When I was first asked this question, I felt like I knew the correct answer, which would be something like, “Pregnancy and childbirth are normal, healthy processes that are best left untampered with so nature can do its job.” The problem is, that’s not necessarily what I believe. In another blog, I addressed how the concept of “natural childbirth” isn’t inclusive enough to take into account couples for whom childbirth is a very technological process. Birth and pregnancy are only natural processes when circumstances and preferences allow.

After having supported a couple dozen families through birth, I feel like I have more of a grasp on what my philosophy actually is. Like my partner, Beth Singleton, who shares her approach to childbirth in another blog, I think the needs of the birthing person are paramount! I also think that my role is finding ways to balance their needs with the sometimes opposing needs of their support team, healthcare providers, partner and family.

As an advocate for reproductive justice, I identify as a full-spectrum doula, meaning I am here to support the pregnant person or parent as they make their choices, within the context of their sometimes complicated lives, regardless of the outcome. As I’ve written before, one’s reproductive decisions are impacted by many factors. There is no one right answer, but the best answer for that individual, at that time, in that situation.

There is a myth that doulas take the place of or override the needs of partners. Oftentimes, it is the partner or a family member who pays my fee. Regardless, the primary client is the pregnant person. When there is conflict, such as with the choice of a birthplace, it is still important to listen to all sides. Opinions that are in opposition to the desires of the birthing person are still valid and must be met with compassion and understanding. The process by which families overcome conflict around birth ideally strengthens them for the challenges of childrearing that lie ahead.

Which brings me to the choice of “Birth Quest” as my business name. Pregnancy, birth and parenting are unpredictable events. They force us to challenge our deeply held beliefs, our concepts of who we are and our purpose in life. Good support helps us to emerge stronger, more convicted and well-prepared for the lifelong journey of parenting and beyond. We are the heroes and heroines of our own stories that become woven into the foundations of the families we are creating.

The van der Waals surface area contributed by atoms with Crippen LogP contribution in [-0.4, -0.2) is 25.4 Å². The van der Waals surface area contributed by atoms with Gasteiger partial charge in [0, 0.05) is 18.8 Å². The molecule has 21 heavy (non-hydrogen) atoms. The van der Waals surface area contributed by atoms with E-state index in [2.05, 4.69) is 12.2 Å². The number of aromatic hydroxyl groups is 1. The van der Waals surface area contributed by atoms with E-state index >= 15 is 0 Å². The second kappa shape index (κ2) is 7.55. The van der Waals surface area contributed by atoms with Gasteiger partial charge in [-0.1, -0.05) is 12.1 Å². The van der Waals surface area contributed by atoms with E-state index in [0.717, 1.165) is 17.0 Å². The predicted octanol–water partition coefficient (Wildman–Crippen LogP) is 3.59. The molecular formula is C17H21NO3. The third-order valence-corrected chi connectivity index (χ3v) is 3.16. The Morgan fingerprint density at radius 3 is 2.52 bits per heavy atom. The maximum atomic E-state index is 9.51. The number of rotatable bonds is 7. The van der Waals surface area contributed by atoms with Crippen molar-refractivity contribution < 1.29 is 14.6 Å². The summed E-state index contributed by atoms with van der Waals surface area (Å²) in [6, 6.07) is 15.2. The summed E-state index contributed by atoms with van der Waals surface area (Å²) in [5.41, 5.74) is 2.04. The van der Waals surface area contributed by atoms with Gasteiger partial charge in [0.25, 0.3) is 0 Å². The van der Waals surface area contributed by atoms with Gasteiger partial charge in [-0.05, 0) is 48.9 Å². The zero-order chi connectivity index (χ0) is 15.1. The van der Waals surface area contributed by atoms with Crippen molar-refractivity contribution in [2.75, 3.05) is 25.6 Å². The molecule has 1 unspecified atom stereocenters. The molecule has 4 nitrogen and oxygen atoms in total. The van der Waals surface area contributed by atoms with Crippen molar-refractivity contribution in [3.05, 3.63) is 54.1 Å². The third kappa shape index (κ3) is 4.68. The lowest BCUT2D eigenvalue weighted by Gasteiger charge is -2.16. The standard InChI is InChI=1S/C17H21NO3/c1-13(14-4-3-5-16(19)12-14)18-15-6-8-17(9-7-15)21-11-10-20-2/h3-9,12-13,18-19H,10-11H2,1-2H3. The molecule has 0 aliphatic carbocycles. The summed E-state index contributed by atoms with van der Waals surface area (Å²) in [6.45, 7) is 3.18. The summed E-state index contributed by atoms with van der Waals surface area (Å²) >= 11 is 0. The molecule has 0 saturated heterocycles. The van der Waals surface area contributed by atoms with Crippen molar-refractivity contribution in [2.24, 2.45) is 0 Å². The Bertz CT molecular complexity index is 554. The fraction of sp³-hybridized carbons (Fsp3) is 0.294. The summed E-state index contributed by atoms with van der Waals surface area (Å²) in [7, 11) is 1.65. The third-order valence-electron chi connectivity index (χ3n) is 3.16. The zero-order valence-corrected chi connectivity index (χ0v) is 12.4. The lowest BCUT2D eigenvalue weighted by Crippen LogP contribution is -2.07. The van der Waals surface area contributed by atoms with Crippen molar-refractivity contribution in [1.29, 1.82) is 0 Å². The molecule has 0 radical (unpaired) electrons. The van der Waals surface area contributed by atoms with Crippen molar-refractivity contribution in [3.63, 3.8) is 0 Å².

I came into birth work with a good deal of dogma. Growing as a doula has been the process of shedding that in exchange for an openness and sense of wonder. Yes, doulas impact outcomes. This is a fact supported by research. I try to keep good track of the outcomes in my practice to see where I can improve my services to better support the needs of clients. My role is not to control variables, though, but to provide information and support along the journey.

VBAC Bans Limit Options for Muskegon Women

VBAC Bans Limit Options for Muskegon Women

Healthy People 2020 (HP2020) is a national initiative through the Centers for Disease Control (CDC) to improve the health of all Americans by creating targets for improving leading health indicators in a specified time frame. Increasing vaginal births after cesarean (VBAC) for low-risk women is one of those indicators.

There is no way to measure progress on these outcomes without data. Data is essential to any process to improve health. If we don’t know where we’re starting, we have no idea if our interventions are having the intended impact. For this reason, the Michigan Department of Health and Human Services (MDHHS) started collecting and sharing information by county on the percentage of women with a prior cesarean who have a repeat cesarean (to calculate the opposite, or percentage of women with a prior cesarean who did not have a repeat cesarean, subtract the percentage given from 100).